“Sir, we received an anonymous 911 call saying there has been a crime committed in this house, do you live here?” the black cop cuts the Caucasian cop off. His voice is very stern.

“Yes” I mumble under my breath. I try to avoid eye contact and hope that they don’t notice my blood-stained shirt in the dark.

“We’ll have to take a look in-inside your house, s-sir.” The Caucasian cops says.


“We’ve noticed the b-blood on your shirt and sir, we really don’t want trouble, so we could either do this the ee-easy way or the hard way”


I try to keep the conversation to a minimal while I point them towards the door. The black cop gestures for me to come along with them, so I follow them into the house.

I sit downstairs cuffed to a table as they search upstairs. I could run away, I could escape from getting arrested and prison time, but I don’t find the need to. Everything I’ve ever wanted and loved in life is lying dead upstairs, what is the point of living in this house now? What is the point of trying not to look guilty when you actually are guilty of it? What is the point of living or dying when she’s not beside me?

I close my eyes and wait until the police find my tragedy upstairs. I could hear whispers but I couldn’t make out their words, I could hear footsteps but I couldn’t tell where exactly they were. Do the cops normally take this long to search a house, or does it just feel like time is passing by slowly? Or am I just high? They finally come downstairs, both of them look at each other before they turn towards me with another set of handcuffs

“Mr. Gradner, you’re under arrest for the murder of your wife. You have the right to remain silent. Anything you say can and will be used against you in court” the black cop tried to make his voice as intimidating as possible.

“Yeah, I know” I say as I stretch my hands out so that they could cuff me. Both the cops suddenly looked perplexed.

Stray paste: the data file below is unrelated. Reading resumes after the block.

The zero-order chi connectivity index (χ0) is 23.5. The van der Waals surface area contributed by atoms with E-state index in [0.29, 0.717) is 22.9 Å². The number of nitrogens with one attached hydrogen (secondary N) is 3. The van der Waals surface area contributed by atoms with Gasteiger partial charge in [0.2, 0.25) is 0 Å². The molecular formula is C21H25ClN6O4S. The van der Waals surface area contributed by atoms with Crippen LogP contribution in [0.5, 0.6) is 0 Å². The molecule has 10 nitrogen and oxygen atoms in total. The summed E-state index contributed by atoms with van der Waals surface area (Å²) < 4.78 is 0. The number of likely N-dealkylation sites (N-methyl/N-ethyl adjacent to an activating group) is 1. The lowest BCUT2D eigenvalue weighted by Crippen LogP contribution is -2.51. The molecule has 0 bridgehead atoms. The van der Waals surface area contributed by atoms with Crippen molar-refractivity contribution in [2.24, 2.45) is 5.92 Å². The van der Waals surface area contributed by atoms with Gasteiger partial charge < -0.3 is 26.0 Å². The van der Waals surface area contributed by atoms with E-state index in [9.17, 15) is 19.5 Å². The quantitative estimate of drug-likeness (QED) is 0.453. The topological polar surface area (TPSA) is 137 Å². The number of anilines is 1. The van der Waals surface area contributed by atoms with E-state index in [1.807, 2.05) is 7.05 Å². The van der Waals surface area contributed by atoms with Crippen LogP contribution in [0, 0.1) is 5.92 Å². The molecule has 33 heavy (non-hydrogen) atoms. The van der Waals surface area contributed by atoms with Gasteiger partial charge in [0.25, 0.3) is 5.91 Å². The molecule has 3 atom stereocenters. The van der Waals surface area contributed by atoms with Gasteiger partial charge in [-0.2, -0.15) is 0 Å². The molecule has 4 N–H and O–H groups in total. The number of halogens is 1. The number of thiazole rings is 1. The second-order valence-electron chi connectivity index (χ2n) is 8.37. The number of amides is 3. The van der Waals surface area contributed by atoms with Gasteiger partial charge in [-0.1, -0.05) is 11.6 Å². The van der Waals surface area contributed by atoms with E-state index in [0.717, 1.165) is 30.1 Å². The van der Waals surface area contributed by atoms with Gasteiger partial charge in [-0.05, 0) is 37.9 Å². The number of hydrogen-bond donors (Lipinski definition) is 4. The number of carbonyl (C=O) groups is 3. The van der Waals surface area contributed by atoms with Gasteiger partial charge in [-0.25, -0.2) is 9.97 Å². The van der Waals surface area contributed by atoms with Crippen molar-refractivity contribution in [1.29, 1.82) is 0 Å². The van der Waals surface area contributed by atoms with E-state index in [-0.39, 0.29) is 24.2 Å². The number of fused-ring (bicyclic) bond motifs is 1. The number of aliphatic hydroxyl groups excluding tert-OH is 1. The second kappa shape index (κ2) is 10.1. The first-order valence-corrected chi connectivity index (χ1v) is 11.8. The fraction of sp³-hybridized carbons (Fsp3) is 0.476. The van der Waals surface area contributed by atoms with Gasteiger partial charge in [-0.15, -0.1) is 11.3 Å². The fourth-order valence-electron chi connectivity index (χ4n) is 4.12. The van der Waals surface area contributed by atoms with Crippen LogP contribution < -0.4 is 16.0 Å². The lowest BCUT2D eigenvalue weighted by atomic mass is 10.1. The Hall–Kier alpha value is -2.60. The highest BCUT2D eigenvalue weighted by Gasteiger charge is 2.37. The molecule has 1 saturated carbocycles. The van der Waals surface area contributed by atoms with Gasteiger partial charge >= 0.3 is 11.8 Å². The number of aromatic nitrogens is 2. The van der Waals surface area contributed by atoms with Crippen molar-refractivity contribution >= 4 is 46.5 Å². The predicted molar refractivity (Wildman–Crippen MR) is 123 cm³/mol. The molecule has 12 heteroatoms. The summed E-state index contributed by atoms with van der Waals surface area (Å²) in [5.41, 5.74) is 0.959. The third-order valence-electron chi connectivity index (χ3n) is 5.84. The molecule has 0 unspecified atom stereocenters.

“Are y-you high Mr. Gradner?” the Caucasian cop questions as he proceeds to put my arms behind my back.

“Yes” I reply

“W-were you high when you murdered your wife?”







Prison is a very disconsolate place. I guess it is made this way so that everyone in here could reflect on their actions. Little does the government know that this place, in fact, drives people crazy. How can you leave someone in their own thoughts without giving them anything to do? I am trapped inside the prison of my own mind. I couldn’t tell what’s worse, letting myself get trapped in my own mind or actually being trapped. I need something to keep me sane. I keep taking myself back to that night. Sometimes I wish the sirens were still there, I wish the ringing was still in my ears. Anything to keep myself from feeling empty. Anything to keep my mind from drifting away into its land of darkness. Unfortunately, it’s hard to get a hold of a cigarette in here, let alone drugs.

I spend my days sleeping amongst all the noise of other prisoners, and I spend my nights being awake thinking about her over and over again. The nights in prison felt long. Despite how cold prison is, my body never seemed to agree with the temperature. During the day, I would shiver and during the night I would find myself in a pool of sweat. My body needs drugs. I need to get high. I need to stop thinking about her. I stare at the white wall in front of me as my eyelids get heavy and I drift away into my world of nothingness.

No matter how much I tried to hide it, Diane always seemed to know when I was high. She wouldn’t get upset, rather, she’d yell at me as if all that yelling would sober me up. Her words always went over my head, I was high, and her words flew past way higher. I always hoped that one day she would eventually understand me, but that day never came. I was always stuck between giving her too much and not wanting to care at all. More often, it was the former, but it was never reciprocated so eventually it sank down into the latter.

“You can’t solve all your problems through drugs! You can’t expect them to disappear just because you’re fucking high all the time! I didn’t disappear, and I am your biggest problem, am I not?!” She used to say.